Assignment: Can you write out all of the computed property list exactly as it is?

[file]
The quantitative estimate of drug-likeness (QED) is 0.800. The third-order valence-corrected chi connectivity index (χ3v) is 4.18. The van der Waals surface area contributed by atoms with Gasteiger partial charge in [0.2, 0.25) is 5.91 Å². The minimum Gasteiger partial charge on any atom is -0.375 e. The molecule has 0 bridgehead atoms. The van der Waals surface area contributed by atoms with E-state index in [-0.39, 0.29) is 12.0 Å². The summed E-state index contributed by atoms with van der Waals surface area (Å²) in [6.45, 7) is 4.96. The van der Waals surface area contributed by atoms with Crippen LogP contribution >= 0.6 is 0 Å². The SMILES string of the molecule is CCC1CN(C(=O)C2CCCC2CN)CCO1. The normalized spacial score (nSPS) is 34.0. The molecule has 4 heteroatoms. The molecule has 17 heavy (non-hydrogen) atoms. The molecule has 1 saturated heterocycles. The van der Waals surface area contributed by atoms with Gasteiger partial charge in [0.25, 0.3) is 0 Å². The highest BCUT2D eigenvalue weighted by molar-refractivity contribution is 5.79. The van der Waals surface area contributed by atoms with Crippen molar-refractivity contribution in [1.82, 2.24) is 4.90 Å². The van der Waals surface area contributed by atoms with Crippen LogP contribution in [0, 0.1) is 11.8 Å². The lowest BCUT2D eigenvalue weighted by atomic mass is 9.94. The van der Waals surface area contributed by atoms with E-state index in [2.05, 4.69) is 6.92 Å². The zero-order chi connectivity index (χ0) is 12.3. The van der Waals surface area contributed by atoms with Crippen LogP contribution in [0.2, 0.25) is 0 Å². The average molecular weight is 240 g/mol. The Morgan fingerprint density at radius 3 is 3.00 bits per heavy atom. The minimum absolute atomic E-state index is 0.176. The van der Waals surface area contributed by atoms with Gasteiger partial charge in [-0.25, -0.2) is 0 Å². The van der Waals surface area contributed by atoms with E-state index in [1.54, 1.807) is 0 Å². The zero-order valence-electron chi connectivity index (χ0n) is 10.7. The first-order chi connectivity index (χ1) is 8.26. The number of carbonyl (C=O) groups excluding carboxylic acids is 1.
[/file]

The quantitative estimate of drug-likeness (QED) is 0.800. The third-order valence-corrected chi connectivity index (χ3v) is 4.18. The van der Waals surface area contributed by atoms with Gasteiger partial charge in [0.2, 0.25) is 5.91 Å². The minimum Gasteiger partial charge on any atom is -0.375 e. The molecule has 0 bridgehead atoms. The van der Waals surface area contributed by atoms with E-state index in [-0.39, 0.29) is 12.0 Å². The summed E-state index contributed by atoms with van der Waals surface area (Å²) in [6.45, 7) is 4.96. The van der Waals surface area contributed by atoms with Crippen LogP contribution >= 0.6 is 0 Å². The SMILES string of the molecule is CCC1CN(C(=O)C2CCCC2CN)CCO1. The normalized spacial score (nSPS) is 34.0. The molecule has 4 heteroatoms. The molecule has 17 heavy (non-hydrogen) atoms. The molecule has 1 saturated heterocycles. The van der Waals surface area contributed by atoms with Gasteiger partial charge in [0.25, 0.3) is 0 Å². The highest BCUT2D eigenvalue weighted by molar-refractivity contribution is 5.79. The van der Waals surface area contributed by atoms with Crippen molar-refractivity contribution in [1.82, 2.24) is 4.90 Å². The van der Waals surface area contributed by atoms with Crippen LogP contribution in [0, 0.1) is 11.8 Å². The lowest BCUT2D eigenvalue weighted by atomic mass is 9.94. The van der Waals surface area contributed by atoms with E-state index in [2.05, 4.69) is 6.92 Å². The zero-order chi connectivity index (χ0) is 12.3. The van der Waals surface area contributed by atoms with Crippen LogP contribution in [0.2, 0.25) is 0 Å². The average molecular weight is 240 g/mol. The Morgan fingerprint density at radius 3 is 3.00 bits per heavy atom. The minimum absolute atomic E-state index is 0.176. The van der Waals surface area contributed by atoms with Gasteiger partial charge in [-0.25, -0.2) is 0 Å². The van der Waals surface area contributed by atoms with E-state index in [1.54, 1.807) is 0 Å². The zero-order valence-electron chi connectivity index (χ0n) is 10.7. The first-order chi connectivity index (χ1) is 8.26. The number of carbonyl (C=O) groups excluding carboxylic acids is 1.